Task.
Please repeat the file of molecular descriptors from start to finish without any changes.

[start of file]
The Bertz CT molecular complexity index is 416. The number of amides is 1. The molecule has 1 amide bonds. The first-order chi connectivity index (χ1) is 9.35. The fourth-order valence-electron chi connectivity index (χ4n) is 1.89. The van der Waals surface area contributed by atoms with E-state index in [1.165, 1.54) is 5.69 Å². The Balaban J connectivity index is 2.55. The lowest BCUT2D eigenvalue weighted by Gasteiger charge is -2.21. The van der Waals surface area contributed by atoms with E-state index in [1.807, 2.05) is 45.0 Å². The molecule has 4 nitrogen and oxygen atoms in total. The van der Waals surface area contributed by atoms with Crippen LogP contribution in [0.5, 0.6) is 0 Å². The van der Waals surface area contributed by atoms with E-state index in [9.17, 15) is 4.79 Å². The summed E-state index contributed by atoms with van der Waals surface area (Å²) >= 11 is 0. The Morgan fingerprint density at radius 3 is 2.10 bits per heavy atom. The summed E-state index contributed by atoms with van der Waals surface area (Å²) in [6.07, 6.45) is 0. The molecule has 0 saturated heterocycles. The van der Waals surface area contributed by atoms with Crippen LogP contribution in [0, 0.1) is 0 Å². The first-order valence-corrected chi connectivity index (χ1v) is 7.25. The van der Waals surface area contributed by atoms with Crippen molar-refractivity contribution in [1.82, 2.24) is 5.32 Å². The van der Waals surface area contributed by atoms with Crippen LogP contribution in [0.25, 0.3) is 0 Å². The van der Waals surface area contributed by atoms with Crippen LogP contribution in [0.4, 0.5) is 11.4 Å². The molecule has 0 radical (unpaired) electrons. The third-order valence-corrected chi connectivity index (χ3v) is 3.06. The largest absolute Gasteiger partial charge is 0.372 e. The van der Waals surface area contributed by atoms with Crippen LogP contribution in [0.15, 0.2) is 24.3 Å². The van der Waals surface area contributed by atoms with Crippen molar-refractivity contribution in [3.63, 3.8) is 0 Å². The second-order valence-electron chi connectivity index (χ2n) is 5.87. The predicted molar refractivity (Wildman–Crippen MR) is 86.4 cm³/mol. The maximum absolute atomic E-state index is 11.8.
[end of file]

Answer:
The Bertz CT molecular complexity index is 416. The number of amides is 1. The molecule has 1 amide bonds. The first-order chi connectivity index (χ1) is 9.35. The fourth-order valence-electron chi connectivity index (χ4n) is 1.89. The van der Waals surface area contributed by atoms with E-state index in [1.165, 1.54) is 5.69 Å². The Balaban J connectivity index is 2.55. The lowest BCUT2D eigenvalue weighted by Gasteiger charge is -2.21. The van der Waals surface area contributed by atoms with E-state index in [1.807, 2.05) is 45.0 Å². The molecule has 4 nitrogen and oxygen atoms in total. The van der Waals surface area contributed by atoms with Crippen LogP contribution in [0.5, 0.6) is 0 Å². The van der Waals surface area contributed by atoms with E-state index in [9.17, 15) is 4.79 Å². The summed E-state index contributed by atoms with van der Waals surface area (Å²) >= 11 is 0. The Morgan fingerprint density at radius 3 is 2.10 bits per heavy atom. The summed E-state index contributed by atoms with van der Waals surface area (Å²) in [6.07, 6.45) is 0. The molecule has 0 saturated heterocycles. The van der Waals surface area contributed by atoms with Crippen LogP contribution in [0, 0.1) is 0 Å². The first-order valence-corrected chi connectivity index (χ1v) is 7.25. The van der Waals surface area contributed by atoms with Crippen molar-refractivity contribution in [1.82, 2.24) is 5.32 Å². The van der Waals surface area contributed by atoms with Crippen LogP contribution in [0.25, 0.3) is 0 Å². The van der Waals surface area contributed by atoms with Crippen LogP contribution in [0.4, 0.5) is 11.4 Å². The molecule has 0 radical (unpaired) electrons. The third-order valence-corrected chi connectivity index (χ3v) is 3.06. The largest absolute Gasteiger partial charge is 0.372 e. The van der Waals surface area contributed by atoms with Crippen LogP contribution in [0.15, 0.2) is 24.3 Å². The van der Waals surface area contributed by atoms with Crippen molar-refractivity contribution in [3.63, 3.8) is 0 Å². The second-order valence-electron chi connectivity index (χ2n) is 5.87. The predicted molar refractivity (Wildman–Crippen MR) is 86.4 cm³/mol. The maximum absolute atomic E-state index is 11.8.